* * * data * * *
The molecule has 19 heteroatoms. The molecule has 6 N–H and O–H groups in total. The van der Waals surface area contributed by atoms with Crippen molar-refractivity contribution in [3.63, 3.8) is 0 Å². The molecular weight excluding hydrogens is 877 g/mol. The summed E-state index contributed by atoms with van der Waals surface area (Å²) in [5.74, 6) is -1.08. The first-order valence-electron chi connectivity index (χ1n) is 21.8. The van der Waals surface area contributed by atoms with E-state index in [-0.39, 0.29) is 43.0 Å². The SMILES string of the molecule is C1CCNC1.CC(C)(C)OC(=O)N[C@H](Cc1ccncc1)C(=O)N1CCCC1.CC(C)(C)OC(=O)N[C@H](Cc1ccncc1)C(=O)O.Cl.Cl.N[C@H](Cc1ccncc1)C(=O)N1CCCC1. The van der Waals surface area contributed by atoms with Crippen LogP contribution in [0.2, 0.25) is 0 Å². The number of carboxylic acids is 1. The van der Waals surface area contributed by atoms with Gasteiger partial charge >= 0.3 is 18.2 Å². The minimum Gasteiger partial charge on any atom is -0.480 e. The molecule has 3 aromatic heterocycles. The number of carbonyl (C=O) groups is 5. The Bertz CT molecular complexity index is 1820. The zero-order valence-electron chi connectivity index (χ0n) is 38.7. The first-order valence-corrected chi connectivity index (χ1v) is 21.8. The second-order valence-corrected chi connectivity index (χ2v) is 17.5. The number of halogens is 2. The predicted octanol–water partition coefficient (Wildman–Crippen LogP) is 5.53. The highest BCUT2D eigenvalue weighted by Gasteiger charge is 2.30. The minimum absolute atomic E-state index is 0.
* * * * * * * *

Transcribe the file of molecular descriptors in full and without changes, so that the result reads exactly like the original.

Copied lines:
The molecule has 19 heteroatoms. The molecule has 6 N–H and O–H groups in total. The van der Waals surface area contributed by atoms with Crippen molar-refractivity contribution in [3.63, 3.8) is 0 Å². The molecular weight excluding hydrogens is 877 g/mol. The summed E-state index contributed by atoms with van der Waals surface area (Å²) in [5.74, 6) is -1.08. The first-order valence-electron chi connectivity index (χ1n) is 21.8. The van der Waals surface area contributed by atoms with E-state index in [-0.39, 0.29) is 43.0 Å². The SMILES string of the molecule is C1CCNC1.CC(C)(C)OC(=O)N[C@H](Cc1ccncc1)C(=O)N1CCCC1.CC(C)(C)OC(=O)N[C@H](Cc1ccncc1)C(=O)O.Cl.Cl.N[C@H](Cc1ccncc1)C(=O)N1CCCC1. The van der Waals surface area contributed by atoms with Crippen LogP contribution in [0.2, 0.25) is 0 Å². The number of carboxylic acids is 1. The van der Waals surface area contributed by atoms with Gasteiger partial charge >= 0.3 is 18.2 Å². The minimum Gasteiger partial charge on any atom is -0.480 e. The molecule has 3 aromatic heterocycles. The number of carbonyl (C=O) groups is 5. The Bertz CT molecular complexity index is 1820. The zero-order valence-electron chi connectivity index (χ0n) is 38.7. The first-order valence-corrected chi connectivity index (χ1v) is 21.8. The second-order valence-corrected chi connectivity index (χ2v) is 17.5. The number of halogens is 2. The predicted octanol–water partition coefficient (Wildman–Crippen LogP) is 5.53. The highest BCUT2D eigenvalue weighted by Gasteiger charge is 2.30. The minimum absolute atomic E-state index is 0.